The conditions for reproducing this bug are data-dependent, and therefore the bug may not appear in all analyses. The size of the dataset and the calculations requested will determine whether virtual memory is used. Alternatively, the user may force virtual memory to be used by specifying the USEVMEM=1 option on the PROC statement.

Work-around:

Make enough physical memory (RAM) available to SUDAAN so that it does not need virtual memory to process the job. This may not be possible, however, depending on the size of the dataset and the calculations requested. Methods you can try include:

  • Close other applications to free up RAM for use by SUDAAN.
  • Use a computer with more RAM. Please note, however, that your operating system may place an upper limit on the amount of RAM available to a single process, no matter how much RAM the computer has. For example, 32-bit Windows has a 2 gigabyte limit.

When trying these methods, be sure not to use the USEVMEM=1 option.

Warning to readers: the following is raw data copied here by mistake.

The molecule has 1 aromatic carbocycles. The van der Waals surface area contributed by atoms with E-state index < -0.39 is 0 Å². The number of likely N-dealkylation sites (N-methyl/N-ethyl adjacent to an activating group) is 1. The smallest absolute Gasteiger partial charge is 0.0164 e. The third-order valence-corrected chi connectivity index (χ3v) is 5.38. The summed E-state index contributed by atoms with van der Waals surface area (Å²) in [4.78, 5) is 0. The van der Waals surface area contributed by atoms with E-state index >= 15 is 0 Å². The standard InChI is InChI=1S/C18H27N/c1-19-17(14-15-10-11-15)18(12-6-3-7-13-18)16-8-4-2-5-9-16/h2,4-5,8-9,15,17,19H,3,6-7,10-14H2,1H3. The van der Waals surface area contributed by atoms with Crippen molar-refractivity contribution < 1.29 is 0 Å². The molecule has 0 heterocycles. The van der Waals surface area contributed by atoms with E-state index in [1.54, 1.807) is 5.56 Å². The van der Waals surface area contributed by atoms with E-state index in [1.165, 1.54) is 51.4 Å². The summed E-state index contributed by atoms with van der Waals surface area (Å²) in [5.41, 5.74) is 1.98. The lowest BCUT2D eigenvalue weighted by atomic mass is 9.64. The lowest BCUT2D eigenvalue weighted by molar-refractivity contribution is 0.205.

Example:

The following program produces a PROGRAMMER ERROR. In this example, the USEVMEM option was provided to demonstrate the bug by forcing the use of virtual memory, but the more likely scenario is that virtual memory is required because of the size of the dataset.

        
        proc rlogist data=mydata design=jackknife usevmem=1;
            nest stratum psu;
            weight wt;
            subgroup gender race;
            levels 2 3;
            model pass = age gender race;
            condmarg race / adjrr;
            print / condrisk=all;
        run;
        
        

System Release Reported Release Fixed
Windows 10.0.1 11.0.0
Solaris 10.0.1 11.0.0
Linux 10.0.1 11.0.0

306. MULTILOG and REGRESS Procedures: Incorrect VARPRMG statistic for Delete-1 Jackknife designs when virtual memory not required

Description:

The VARPRMG statistic (and its related statistics: SEPRDMRG, PREDVAR, T_PRDMRG, and P_PRDMRG) in REGRESS and MULTILOG is computed incorrectly when a Delete-1 Jackknife design is specified, no statistics other than those related to predicted marginals appear on the PRINT or OUTPUT statement, and virtual memory is not used.

Specifying an additional statistic for PRINT or OUTPUT may result in a correct VARPRMG, depending on the statistic. For example, adding CONDMRG or SEBETA to the PRINT statement fixes the problem, while adding BETA or DDF does not.

The conditions for reproducing this bug are data-dependent, and therefore the bug will not appear in all analyses. The size of the dataset and the calculations requested will determine whether virtual memory is used. Alternatively, the user may force virtual memory to be used by specifying the USEVMEM=1 option on the PROC statement.

Work-around: